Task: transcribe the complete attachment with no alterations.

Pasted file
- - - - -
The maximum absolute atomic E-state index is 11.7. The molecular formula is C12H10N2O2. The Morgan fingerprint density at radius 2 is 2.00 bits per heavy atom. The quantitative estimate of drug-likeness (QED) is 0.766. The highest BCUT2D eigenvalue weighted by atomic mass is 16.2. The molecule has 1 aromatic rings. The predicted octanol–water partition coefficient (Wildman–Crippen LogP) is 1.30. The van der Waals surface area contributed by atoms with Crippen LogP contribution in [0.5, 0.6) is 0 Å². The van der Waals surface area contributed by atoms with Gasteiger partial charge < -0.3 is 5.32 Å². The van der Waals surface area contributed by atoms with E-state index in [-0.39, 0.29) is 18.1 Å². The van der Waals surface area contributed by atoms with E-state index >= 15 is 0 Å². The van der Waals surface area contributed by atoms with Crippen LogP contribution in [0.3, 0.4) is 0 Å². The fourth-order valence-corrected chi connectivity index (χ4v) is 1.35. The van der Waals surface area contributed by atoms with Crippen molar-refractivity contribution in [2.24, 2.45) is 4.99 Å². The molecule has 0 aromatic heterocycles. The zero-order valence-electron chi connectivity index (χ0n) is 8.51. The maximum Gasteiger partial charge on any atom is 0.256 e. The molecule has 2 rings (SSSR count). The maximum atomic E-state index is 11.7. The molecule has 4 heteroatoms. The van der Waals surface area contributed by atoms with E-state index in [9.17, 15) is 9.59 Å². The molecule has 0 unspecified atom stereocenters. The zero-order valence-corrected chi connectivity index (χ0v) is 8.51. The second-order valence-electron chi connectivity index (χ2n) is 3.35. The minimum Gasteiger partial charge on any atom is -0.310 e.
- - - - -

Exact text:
The maximum absolute atomic E-state index is 11.7. The molecular formula is C12H10N2O2. The Morgan fingerprint density at radius 2 is 2.00 bits per heavy atom. The quantitative estimate of drug-likeness (QED) is 0.766. The highest BCUT2D eigenvalue weighted by atomic mass is 16.2. The molecule has 1 aromatic rings. The predicted octanol–water partition coefficient (Wildman–Crippen LogP) is 1.30. The van der Waals surface area contributed by atoms with Crippen LogP contribution in [0.5, 0.6) is 0 Å². The van der Waals surface area contributed by atoms with Gasteiger partial charge < -0.3 is 5.32 Å². The van der Waals surface area contributed by atoms with E-state index in [-0.39, 0.29) is 18.1 Å². The van der Waals surface area contributed by atoms with E-state index >= 15 is 0 Å². The van der Waals surface area contributed by atoms with Crippen LogP contribution in [0.3, 0.4) is 0 Å². The fourth-order valence-corrected chi connectivity index (χ4v) is 1.35. The van der Waals surface area contributed by atoms with Crippen molar-refractivity contribution in [2.24, 2.45) is 4.99 Å². The molecule has 0 aromatic heterocycles. The zero-order valence-electron chi connectivity index (χ0n) is 8.51. The maximum Gasteiger partial charge on any atom is 0.256 e. The molecule has 2 rings (SSSR count). The maximum atomic E-state index is 11.7. The molecule has 4 heteroatoms. The van der Waals surface area contributed by atoms with E-state index in [9.17, 15) is 9.59 Å². The molecule has 0 unspecified atom stereocenters. The zero-order valence-corrected chi connectivity index (χ0v) is 8.51. The second-order valence-electron chi connectivity index (χ2n) is 3.35. The minimum Gasteiger partial charge on any atom is -0.310 e.